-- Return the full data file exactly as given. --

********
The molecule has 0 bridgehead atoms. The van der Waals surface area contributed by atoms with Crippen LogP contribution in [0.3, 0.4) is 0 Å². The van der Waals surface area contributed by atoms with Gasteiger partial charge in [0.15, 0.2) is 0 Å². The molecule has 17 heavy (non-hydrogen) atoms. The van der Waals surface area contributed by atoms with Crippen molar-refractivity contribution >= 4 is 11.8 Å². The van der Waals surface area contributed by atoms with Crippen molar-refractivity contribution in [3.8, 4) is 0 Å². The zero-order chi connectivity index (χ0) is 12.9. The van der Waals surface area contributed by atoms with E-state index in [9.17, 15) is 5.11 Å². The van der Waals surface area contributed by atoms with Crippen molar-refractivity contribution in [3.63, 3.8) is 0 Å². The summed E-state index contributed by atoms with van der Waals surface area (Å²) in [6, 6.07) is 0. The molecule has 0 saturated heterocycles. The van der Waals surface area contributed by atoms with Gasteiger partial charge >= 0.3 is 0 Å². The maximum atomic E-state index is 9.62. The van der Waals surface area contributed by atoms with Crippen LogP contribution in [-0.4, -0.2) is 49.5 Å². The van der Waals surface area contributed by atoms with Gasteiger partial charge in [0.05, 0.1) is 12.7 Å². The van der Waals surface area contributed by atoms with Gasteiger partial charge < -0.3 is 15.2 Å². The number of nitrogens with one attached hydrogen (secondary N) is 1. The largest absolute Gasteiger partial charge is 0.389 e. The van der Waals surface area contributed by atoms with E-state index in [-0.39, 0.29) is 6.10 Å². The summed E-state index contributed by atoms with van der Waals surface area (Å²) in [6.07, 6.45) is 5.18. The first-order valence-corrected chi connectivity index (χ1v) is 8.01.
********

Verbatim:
The molecule has 0 bridgehead atoms. The van der Waals surface area contributed by atoms with Crippen LogP contribution in [0.3, 0.4) is 0 Å². The van der Waals surface area contributed by atoms with Gasteiger partial charge in [0.15, 0.2) is 0 Å². The molecule has 17 heavy (non-hydrogen) atoms. The van der Waals surface area contributed by atoms with Crippen molar-refractivity contribution >= 4 is 11.8 Å². The van der Waals surface area contributed by atoms with Crippen molar-refractivity contribution in [3.8, 4) is 0 Å². The zero-order chi connectivity index (χ0) is 12.9. The van der Waals surface area contributed by atoms with E-state index in [9.17, 15) is 5.11 Å². The van der Waals surface area contributed by atoms with Crippen molar-refractivity contribution in [3.63, 3.8) is 0 Å². The summed E-state index contributed by atoms with van der Waals surface area (Å²) in [6, 6.07) is 0. The molecule has 0 saturated heterocycles. The van der Waals surface area contributed by atoms with Gasteiger partial charge >= 0.3 is 0 Å². The maximum atomic E-state index is 9.62. The van der Waals surface area contributed by atoms with Crippen LogP contribution in [-0.4, -0.2) is 49.5 Å². The van der Waals surface area contributed by atoms with Gasteiger partial charge in [0.05, 0.1) is 12.7 Å². The van der Waals surface area contributed by atoms with Gasteiger partial charge < -0.3 is 15.2 Å². The number of nitrogens with one attached hydrogen (secondary N) is 1. The largest absolute Gasteiger partial charge is 0.389 e. The van der Waals surface area contributed by atoms with E-state index in [-0.39, 0.29) is 6.10 Å². The summed E-state index contributed by atoms with van der Waals surface area (Å²) in [6.07, 6.45) is 5.18. The first-order valence-corrected chi connectivity index (χ1v) is 8.01.